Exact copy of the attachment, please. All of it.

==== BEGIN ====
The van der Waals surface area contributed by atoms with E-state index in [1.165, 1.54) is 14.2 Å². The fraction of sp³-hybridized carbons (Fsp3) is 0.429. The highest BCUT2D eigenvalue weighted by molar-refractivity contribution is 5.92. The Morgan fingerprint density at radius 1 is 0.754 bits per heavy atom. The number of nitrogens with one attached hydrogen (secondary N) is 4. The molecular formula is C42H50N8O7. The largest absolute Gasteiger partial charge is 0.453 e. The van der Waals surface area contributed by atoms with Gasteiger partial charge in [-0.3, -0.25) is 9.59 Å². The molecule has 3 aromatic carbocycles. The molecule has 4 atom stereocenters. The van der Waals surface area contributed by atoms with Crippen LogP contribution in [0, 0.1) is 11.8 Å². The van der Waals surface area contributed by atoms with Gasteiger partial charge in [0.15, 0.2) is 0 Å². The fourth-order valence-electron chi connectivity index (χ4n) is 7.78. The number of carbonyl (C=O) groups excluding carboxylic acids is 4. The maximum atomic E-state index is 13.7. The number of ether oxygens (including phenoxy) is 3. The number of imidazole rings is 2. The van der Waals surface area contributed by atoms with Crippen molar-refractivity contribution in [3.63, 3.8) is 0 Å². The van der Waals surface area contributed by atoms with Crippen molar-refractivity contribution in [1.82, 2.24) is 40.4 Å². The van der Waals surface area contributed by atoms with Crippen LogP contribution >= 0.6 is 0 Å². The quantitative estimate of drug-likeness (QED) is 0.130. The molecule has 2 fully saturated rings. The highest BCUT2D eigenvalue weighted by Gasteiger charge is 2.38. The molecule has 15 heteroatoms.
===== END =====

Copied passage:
The van der Waals surface area contributed by atoms with E-state index in [1.165, 1.54) is 14.2 Å². The fraction of sp³-hybridized carbons (Fsp3) is 0.429. The highest BCUT2D eigenvalue weighted by molar-refractivity contribution is 5.92. The Morgan fingerprint density at radius 1 is 0.754 bits per heavy atom. The number of nitrogens with one attached hydrogen (secondary N) is 4. The molecular formula is C42H50N8O7. The largest absolute Gasteiger partial charge is 0.453 e. The van der Waals surface area contributed by atoms with Gasteiger partial charge in [-0.3, -0.25) is 9.59 Å². The molecule has 3 aromatic carbocycles. The molecule has 4 atom stereocenters. The van der Waals surface area contributed by atoms with Crippen LogP contribution in [0, 0.1) is 11.8 Å². The van der Waals surface area contributed by atoms with Gasteiger partial charge in [0.15, 0.2) is 0 Å². The fourth-order valence-electron chi connectivity index (χ4n) is 7.78. The number of carbonyl (C=O) groups excluding carboxylic acids is 4. The maximum atomic E-state index is 13.7. The number of ether oxygens (including phenoxy) is 3. The number of imidazole rings is 2. The van der Waals surface area contributed by atoms with Crippen molar-refractivity contribution in [3.63, 3.8) is 0 Å². The van der Waals surface area contributed by atoms with Crippen molar-refractivity contribution in [1.82, 2.24) is 40.4 Å². The van der Waals surface area contributed by atoms with Crippen LogP contribution >= 0.6 is 0 Å². The quantitative estimate of drug-likeness (QED) is 0.130. The molecule has 2 fully saturated rings. The highest BCUT2D eigenvalue weighted by Gasteiger charge is 2.38. The molecule has 15 heteroatoms.